Orban prepares a new populist alliance for the European Parliament
Conservative-nationalist leaders from Hungary and Poland met with the Italian Right-wing League in Budapest on Thursday to discuss an alliance they hope could upset the balance of power in the European Parliament.
“We want a European renaissance,” said Viktor Orban, Hungarian Prime Minister, after the talks, adding that the next meeting would probably take place in Warsaw in May.
Orban hosted the meeting two weeks after his right-wing Fidesz party finalized its divorce from the powerful European People’s Party, the center-right political family that includes the German Christian Democratic Union.
“This is the darkest period [in Europe] since the Second World War ”, declared Matteo Salvini, leader of the Italian Anti-Immigration League, adding that“ the Brussels elite ”was incapable of meeting the current challenges.
Orban, Salvini and Mateusz Morawiecki, Polish Prime Minister, said they discussed their common belief in “Atlanticism, freedom, family, Christianity, sovereignty and opposition to anti-Semitism”.
The three politicians face big hurdles, including finding common ground on Russia, which has divided their parties in the past. But if they can attract enough support from all the other right-wing parties, they could become the second largest bloc in the European Parliament.
Mr Orban said it would be possible to find common ground. “There is no subject on which we cannot come to an agreement, and this is true for both domestic and foreign policy,” he said.
European populist and nativist parties have already tried to form a single bloc in the European Parliament. A campaign to unite “sovereignist” parties ahead of the 2019 elections, led by former Donald Trump adviser Steve Bannon, came to naught after the Italian Lega, Polish Law and Justice (PiS) and the Hungarian Fidesz remained in their separate alliances.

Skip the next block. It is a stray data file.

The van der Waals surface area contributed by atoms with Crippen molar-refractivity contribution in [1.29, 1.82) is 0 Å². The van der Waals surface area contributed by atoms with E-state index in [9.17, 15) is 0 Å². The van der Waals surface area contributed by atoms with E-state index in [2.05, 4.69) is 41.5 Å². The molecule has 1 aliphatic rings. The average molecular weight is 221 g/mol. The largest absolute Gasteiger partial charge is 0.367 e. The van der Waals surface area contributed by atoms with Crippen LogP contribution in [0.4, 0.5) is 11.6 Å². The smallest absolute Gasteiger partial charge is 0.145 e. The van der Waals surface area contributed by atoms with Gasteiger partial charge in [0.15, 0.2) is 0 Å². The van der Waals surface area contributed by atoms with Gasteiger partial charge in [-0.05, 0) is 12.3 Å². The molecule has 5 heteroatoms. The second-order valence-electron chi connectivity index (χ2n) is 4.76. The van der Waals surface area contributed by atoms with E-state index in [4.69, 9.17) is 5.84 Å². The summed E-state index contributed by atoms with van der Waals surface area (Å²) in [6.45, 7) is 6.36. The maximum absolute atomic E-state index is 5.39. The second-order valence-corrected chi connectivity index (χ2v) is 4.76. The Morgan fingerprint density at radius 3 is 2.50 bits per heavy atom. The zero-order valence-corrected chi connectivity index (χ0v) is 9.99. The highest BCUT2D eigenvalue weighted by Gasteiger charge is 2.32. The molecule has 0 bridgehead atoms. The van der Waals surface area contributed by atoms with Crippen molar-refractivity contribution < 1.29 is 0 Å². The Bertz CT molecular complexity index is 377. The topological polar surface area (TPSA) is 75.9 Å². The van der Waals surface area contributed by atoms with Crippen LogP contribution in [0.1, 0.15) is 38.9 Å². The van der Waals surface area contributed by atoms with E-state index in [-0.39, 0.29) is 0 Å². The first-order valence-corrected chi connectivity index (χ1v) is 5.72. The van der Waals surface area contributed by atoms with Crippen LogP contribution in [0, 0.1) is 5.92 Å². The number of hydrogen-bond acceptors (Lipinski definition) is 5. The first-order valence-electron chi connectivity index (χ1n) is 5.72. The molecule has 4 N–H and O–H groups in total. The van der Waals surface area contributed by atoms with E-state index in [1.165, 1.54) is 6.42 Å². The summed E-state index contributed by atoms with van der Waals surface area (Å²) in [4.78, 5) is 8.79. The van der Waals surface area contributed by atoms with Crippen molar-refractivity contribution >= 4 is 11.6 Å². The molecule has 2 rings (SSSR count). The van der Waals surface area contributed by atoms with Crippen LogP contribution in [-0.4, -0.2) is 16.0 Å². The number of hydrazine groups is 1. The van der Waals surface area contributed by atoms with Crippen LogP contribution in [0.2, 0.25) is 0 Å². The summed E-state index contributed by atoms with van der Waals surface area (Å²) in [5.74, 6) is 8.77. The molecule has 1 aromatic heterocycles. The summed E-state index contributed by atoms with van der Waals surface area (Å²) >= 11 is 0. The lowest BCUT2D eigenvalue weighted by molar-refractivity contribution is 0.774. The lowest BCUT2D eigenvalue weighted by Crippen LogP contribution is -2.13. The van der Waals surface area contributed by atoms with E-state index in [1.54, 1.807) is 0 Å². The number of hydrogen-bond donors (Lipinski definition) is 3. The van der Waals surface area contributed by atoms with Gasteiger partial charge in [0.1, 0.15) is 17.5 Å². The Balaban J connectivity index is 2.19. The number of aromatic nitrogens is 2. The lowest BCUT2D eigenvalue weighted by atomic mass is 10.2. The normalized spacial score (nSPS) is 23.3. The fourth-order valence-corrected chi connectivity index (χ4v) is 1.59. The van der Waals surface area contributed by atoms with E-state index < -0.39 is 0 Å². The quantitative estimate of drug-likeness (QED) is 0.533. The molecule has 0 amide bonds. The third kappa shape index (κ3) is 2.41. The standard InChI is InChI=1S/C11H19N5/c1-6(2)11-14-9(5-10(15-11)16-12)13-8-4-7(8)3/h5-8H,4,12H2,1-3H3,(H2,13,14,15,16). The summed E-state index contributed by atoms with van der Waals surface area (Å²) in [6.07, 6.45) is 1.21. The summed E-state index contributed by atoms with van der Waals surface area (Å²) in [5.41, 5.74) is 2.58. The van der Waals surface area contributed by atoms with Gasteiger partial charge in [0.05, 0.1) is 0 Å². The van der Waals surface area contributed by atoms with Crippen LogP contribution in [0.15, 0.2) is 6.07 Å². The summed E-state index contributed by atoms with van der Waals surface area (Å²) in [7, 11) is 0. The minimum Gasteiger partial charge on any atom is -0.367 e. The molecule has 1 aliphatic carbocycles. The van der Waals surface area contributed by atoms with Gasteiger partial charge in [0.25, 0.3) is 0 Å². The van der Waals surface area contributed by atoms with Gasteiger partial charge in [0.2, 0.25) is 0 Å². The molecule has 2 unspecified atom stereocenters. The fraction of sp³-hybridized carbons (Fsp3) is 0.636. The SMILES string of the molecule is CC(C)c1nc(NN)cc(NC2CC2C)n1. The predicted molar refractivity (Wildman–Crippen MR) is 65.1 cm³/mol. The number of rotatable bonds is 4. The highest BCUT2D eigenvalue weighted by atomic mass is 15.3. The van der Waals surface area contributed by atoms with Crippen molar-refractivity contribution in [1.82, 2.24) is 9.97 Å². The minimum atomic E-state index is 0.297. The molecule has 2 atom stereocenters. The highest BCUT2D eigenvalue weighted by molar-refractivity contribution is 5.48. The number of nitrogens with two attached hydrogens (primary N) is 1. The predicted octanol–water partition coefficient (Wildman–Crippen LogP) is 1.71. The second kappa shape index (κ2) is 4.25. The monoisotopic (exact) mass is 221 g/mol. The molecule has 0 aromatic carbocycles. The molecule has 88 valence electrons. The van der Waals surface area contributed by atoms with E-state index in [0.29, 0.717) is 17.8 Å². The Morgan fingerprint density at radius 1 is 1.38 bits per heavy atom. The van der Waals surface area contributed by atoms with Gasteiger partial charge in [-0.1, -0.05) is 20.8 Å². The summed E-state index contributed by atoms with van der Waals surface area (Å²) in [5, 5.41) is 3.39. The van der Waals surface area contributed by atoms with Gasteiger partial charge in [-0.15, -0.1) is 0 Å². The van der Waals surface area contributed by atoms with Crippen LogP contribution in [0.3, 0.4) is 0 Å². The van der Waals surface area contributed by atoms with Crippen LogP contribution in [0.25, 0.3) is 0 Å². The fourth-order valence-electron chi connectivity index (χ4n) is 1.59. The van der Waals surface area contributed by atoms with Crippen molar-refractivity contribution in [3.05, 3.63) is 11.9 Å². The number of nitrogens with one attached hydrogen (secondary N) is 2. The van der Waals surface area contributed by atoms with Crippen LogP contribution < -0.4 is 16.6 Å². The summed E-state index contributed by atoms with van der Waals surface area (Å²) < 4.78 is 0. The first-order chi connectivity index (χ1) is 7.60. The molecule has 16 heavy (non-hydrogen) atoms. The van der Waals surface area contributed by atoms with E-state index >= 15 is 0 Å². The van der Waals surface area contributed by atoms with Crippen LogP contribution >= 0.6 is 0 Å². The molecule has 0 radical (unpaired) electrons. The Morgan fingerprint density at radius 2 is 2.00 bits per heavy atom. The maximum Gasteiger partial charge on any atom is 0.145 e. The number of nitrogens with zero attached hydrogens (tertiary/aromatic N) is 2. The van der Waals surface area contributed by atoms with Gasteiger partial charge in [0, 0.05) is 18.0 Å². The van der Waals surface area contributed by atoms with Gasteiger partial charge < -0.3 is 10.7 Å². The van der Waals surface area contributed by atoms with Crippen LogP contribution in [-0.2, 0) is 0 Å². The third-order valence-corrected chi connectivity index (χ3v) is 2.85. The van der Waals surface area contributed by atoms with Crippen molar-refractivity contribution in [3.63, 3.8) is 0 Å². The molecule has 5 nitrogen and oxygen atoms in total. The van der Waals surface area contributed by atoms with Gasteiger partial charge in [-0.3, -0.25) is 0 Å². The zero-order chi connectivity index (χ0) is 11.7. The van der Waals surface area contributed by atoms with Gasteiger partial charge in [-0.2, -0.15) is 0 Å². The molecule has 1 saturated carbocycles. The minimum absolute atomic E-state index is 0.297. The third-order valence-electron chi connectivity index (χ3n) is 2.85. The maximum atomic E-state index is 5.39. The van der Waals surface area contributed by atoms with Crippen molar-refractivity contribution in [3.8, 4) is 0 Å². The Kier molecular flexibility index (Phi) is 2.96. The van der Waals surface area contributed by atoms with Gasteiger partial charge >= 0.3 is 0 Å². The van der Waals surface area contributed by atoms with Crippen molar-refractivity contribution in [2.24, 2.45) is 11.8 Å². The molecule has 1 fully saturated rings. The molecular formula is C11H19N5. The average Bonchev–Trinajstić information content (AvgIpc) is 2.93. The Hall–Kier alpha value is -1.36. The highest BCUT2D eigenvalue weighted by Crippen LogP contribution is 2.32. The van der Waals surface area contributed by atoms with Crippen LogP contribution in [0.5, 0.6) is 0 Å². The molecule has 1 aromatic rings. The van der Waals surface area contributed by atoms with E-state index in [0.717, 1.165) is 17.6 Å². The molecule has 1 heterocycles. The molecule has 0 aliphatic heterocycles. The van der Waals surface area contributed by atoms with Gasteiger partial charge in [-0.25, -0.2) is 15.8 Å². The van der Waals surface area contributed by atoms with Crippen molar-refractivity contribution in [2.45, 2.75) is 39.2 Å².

But Orban’s resignation from the center-right EPP – which came after a long row with the group in which he attacked its leadership, Brussels and vowed to build an “illiberal democracy” in Hungary – has reopened the debate.
The EPP “has apparently made a commitment to cooperate with the European left in the long term, and Christian democracy has no real representation in Europe today”, said Orban. “We reject the ‘ridiculous geometry that the right has only extremes, while the left has only one center.’
Orban said Salvini was a “hero” to Hungarians because of his attempts during his tenure as Home Secretary to prevent ships carrying asylum seekers from docking in his country.
Daniel Hegedüs, central European researcher at the German Marshall Fund, said the reasons for Orban and Salvini for wanting to form a new parliamentary group were clear. “Orban is alone in the cold and needs a new political home. Salvini would like to be seen as a driving force and an agitator at European level, ”he said.
But he said the real decision on the alliance would be made in Warsaw.